Sure, its longform reported features made plenty of large splashes, whether it was a profile on Valerie Jarrett and her influence within the White House or Foer’s case that Amazon should be viewed as a monopoly, but even its daily analysis, the kind that appeared on the web but not in the print issue, became a must-read. In the lead-up to the 2012 presidential elections I was engrossed by Nate Cohn’s use of data and political science as he parsed through polls and political issues. And Jonathan Cohn’s wonky explainers on the impacts of Obamacare have been indispensable when it came to wading through the fog of bullshit dispensed by Republicans and understanding the law’s true value. I don’t know what magazines President Obama keeps on Air Force One, but make no mistake, The New Republic is relevant again.
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This is why I was saddened and more than a little perturbed to hear that Foer resigned his position this week after being pretty much pushed out by Hughes. According to the Daily Beast’s Lloyd Grove, newly-installed CEO Guy Vidra “complained to Foer that the magazine was boring and that he couldn’t bring himself to read past the first 500 words of an article.” His resignation was followed by a mass exodus from many of its senior writers and editors. Supposedly, Hughes and Vidra want to pursue a more web traffic-friendly model, perhaps publishing punchier, viral content.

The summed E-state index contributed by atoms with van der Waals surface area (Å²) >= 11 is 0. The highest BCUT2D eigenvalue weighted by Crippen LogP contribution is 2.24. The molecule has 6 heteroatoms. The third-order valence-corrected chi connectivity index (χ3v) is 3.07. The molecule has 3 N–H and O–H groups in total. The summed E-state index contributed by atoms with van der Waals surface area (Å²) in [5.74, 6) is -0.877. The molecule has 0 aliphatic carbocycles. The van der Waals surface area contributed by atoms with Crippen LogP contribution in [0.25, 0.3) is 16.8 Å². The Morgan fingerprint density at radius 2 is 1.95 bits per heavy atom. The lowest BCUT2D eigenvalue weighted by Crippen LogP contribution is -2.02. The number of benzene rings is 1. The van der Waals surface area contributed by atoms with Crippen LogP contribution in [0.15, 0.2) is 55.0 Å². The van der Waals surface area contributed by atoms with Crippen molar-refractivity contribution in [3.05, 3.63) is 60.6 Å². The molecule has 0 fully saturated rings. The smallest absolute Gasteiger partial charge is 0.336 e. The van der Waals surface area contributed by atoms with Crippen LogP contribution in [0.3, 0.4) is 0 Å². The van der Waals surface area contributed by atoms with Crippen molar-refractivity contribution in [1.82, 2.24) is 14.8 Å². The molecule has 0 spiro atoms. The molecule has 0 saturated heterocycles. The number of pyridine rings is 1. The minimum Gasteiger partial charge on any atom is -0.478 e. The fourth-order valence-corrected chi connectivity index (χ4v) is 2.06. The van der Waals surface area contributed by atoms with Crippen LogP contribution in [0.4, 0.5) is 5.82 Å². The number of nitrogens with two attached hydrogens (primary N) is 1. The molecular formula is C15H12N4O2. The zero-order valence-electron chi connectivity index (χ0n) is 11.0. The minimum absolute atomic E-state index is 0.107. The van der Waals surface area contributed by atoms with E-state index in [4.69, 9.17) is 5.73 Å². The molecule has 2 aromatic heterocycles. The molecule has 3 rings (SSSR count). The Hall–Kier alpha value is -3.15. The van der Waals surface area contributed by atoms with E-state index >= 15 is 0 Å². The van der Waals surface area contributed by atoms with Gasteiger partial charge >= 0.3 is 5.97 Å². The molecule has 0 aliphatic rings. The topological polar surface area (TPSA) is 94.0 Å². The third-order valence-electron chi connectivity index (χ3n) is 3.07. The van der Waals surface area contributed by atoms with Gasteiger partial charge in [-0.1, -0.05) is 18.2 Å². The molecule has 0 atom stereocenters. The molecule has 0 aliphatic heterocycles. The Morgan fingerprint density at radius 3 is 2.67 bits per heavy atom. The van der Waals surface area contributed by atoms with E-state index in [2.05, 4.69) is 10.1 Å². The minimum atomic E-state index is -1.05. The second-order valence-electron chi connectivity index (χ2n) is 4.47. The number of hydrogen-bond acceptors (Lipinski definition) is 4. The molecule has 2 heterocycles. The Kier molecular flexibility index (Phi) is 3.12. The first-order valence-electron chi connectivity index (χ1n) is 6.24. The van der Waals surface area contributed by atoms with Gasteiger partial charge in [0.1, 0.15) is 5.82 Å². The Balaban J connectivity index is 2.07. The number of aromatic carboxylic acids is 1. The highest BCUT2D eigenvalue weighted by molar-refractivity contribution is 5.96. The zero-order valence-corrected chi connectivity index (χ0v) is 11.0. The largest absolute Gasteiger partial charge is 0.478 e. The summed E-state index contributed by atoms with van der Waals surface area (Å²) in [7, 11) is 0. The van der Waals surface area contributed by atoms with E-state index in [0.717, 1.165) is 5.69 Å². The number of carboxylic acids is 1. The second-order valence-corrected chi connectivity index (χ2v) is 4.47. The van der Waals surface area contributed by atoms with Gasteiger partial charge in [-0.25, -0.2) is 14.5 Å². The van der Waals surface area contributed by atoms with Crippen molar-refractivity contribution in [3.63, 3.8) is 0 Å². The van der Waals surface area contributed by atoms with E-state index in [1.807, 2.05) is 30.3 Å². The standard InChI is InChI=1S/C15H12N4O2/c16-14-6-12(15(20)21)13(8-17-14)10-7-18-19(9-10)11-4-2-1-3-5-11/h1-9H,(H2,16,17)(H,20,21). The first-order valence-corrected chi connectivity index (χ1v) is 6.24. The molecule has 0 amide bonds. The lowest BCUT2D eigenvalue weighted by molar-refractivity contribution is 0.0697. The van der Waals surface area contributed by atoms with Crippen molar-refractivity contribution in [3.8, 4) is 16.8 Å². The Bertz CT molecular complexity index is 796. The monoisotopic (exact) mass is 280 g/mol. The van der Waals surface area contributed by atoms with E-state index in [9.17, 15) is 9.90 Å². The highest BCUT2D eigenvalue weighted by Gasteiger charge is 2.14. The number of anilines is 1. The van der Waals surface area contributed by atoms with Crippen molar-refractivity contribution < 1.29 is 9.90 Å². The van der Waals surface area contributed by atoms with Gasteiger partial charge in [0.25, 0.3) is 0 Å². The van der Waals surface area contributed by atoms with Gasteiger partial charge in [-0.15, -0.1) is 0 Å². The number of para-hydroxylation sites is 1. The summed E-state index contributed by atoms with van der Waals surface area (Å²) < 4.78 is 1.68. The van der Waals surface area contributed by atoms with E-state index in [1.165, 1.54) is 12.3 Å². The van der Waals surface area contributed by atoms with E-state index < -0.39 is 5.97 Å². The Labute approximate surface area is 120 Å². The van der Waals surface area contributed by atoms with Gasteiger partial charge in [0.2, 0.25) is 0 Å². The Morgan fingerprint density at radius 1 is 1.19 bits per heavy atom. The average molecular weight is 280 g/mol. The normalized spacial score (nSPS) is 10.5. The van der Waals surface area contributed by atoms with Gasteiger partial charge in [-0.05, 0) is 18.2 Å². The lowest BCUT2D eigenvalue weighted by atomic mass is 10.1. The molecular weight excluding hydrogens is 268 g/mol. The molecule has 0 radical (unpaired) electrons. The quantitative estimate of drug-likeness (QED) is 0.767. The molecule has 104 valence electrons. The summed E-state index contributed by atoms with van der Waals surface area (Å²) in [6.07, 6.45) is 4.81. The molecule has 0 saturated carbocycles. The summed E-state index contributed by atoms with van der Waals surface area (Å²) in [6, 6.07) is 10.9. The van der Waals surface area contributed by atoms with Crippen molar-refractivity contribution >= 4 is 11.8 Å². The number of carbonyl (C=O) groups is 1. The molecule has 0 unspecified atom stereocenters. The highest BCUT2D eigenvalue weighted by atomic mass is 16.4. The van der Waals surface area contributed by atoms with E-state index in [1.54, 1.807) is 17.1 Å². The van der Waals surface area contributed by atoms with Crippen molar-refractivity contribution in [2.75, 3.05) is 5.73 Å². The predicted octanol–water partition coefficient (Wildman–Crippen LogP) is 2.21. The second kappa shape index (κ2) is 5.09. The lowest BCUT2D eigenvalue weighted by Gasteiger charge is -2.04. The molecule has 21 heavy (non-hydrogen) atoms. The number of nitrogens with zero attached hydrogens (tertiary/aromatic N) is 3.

As I’ve argued before, pursuance of more web traffic doesn’t necessarily result in more revenue, as a dilution of brand can drive down ad prices (ironically, I made this argument in response to The Atlantic shutting down The Wire, which was previously edited by Gabriel Snyder, Foer’s replacement). Longform journalism, I posited, attracts higher quality readership and actual loyalty to a magazine’s brand. In a statement to Erik Wemple a month ago, Vidra himself acknowledged the success of the magazine’s longform reporting, citing Foer’s piece on Amazon specifically. So why abandon a strategy that seemed to be working?
Fortunately, The New Republic’s rise to prominence ensures that its recently-resigned staff likely won’t have much difficulty landing in new positions. And since I follow each of them on Twitter I’ll easily be able to find their stuff. It’ll be interesting to see where Snyder steers the vessel in the coming year, but as it pursues a reported “BuzzFeed-like” strategy, I hope its senior executives recognize why BuzzFeed editor-in-chief Ben Smith began to hire great journalists to perform serious reporting even though listicles are BuzzFeed’s main traffic draw; anybody can get you to click on a link, but only the best journalism can convince you to keep coming back for more.